FDA plan aims to improve food safety at retail outlets

Sep 30, 2011 (CIDRAP News) – The US Food and Drug Administration (FDA) has announced a "Retail Food Safety Action Plan" aiming to improve how food facilities manage their food safety efforts and how public health agencies oversee them.

The plan calls for strengthening state and local food safety requirements for retail facilities and improving training for their workers, the FDA said in an e-mail statement yesterday.

To support the plan, the agency announced an agreement with the National Association of County and City Health Officials (NACCHO). The agreement calls for the FDA and NACCHO to "promote the use of best practices by local authorities and develop tools to strengthen retail food safety oversight and implement FDA's Voluntary National Retail Food Regulatory Program Standards" for regulatory agencies.

The FDA also said it is releasing a supplement to the 2009 FDA Food Code with a recommendation that all retail food establishments have at least one certified food protection manager to ensure compliance with safety standards.

The Food Code is a set of model food safety regulations for keeping food safe at retail operations, including restaurants, schools, and food stores, the FDA noted. The code is not legally binding, but local, state, and tribal authorities use it to develop or update their own food safety rules.

Some states and localities already require retail food businesses to use certified food safety managers, and many businesses hire them voluntarily, FDA officials said a year ago. At that time the agency reported the results of a 10-year survey showing that having such personnel made a difference.

Craig Hedberg, PhD, a foodborne disease expert at the University of Minnesota School of Public Health in Minneapolis, welcomed the FDA announcement. "The presence of a certified kitchen manager has been shown to reduce the likelihood of an establishment being associated with an outbreak of foodborne illness," he commented by e-mail.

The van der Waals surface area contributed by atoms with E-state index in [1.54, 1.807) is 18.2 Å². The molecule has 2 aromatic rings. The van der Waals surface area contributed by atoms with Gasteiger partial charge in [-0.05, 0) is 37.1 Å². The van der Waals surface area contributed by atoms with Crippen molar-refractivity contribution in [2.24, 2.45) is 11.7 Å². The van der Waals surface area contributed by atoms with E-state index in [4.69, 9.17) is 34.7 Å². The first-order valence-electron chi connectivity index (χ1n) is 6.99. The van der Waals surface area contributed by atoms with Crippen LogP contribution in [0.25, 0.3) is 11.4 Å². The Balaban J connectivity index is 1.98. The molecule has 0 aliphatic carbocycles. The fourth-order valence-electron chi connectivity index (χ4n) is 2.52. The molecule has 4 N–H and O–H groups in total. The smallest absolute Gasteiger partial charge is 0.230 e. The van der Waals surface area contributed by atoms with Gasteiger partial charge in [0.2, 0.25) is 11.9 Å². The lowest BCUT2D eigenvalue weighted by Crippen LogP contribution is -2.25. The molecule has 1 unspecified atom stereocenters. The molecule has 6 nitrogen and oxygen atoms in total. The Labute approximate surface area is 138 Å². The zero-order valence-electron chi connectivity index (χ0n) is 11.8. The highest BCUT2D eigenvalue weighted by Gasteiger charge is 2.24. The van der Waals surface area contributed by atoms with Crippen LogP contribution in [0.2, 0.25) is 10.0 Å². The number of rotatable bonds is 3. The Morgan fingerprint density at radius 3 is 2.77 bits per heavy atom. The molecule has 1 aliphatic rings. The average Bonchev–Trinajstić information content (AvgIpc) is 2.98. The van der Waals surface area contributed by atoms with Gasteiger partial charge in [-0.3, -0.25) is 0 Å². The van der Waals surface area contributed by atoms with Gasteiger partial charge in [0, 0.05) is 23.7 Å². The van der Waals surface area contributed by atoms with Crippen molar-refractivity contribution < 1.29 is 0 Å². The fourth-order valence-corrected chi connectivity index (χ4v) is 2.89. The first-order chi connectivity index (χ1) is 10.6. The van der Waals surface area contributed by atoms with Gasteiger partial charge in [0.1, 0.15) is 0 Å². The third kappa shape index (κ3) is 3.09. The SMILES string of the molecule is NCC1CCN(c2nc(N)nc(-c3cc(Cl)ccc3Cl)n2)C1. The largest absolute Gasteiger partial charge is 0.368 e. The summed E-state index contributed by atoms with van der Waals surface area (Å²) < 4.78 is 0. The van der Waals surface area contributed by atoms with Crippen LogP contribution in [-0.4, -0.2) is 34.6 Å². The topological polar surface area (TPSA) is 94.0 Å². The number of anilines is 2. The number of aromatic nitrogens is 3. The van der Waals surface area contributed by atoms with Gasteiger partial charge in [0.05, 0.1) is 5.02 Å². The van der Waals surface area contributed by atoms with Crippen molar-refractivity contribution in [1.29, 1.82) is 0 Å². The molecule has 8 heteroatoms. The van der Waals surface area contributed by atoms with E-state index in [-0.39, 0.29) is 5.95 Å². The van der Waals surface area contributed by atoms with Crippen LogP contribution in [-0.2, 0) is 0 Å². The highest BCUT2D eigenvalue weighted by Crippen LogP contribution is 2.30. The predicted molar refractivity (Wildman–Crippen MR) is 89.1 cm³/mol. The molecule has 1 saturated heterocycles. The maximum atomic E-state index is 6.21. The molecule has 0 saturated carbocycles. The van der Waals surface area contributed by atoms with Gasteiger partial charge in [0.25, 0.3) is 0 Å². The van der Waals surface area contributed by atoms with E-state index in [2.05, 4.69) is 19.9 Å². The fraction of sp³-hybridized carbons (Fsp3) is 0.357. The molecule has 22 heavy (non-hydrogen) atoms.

But he noted that enforceable rules will have to be set by states and localities. "Thus, while this represents an important step forward, the real impact will require the follow-up actions of many different agencies over the coming months and years," he said.

Hedberg said certified food safety managers are probably more common in restaurants than in other types of retail food operations, but not all jurisdictions require them even in restaurants.

The FDA said the new Food Code supplement includes several other items. For example, it:

  • Advises that food facilities should have a plan for responding to and cleaning up after an employee or other person gets sick in an area where food may be prepared, stored, or served
  • Clarifies appropriate exceptions to a prohibition on bare-hand contact with ready-to-eat foods prepared on site
  • Establishes clearer guidelines for how much time a food establishment should have to correct violations of food safety standards

See also:

Oct 22, 2010, CIDRAP News story "FDA sets sights on retail food safety improvements"

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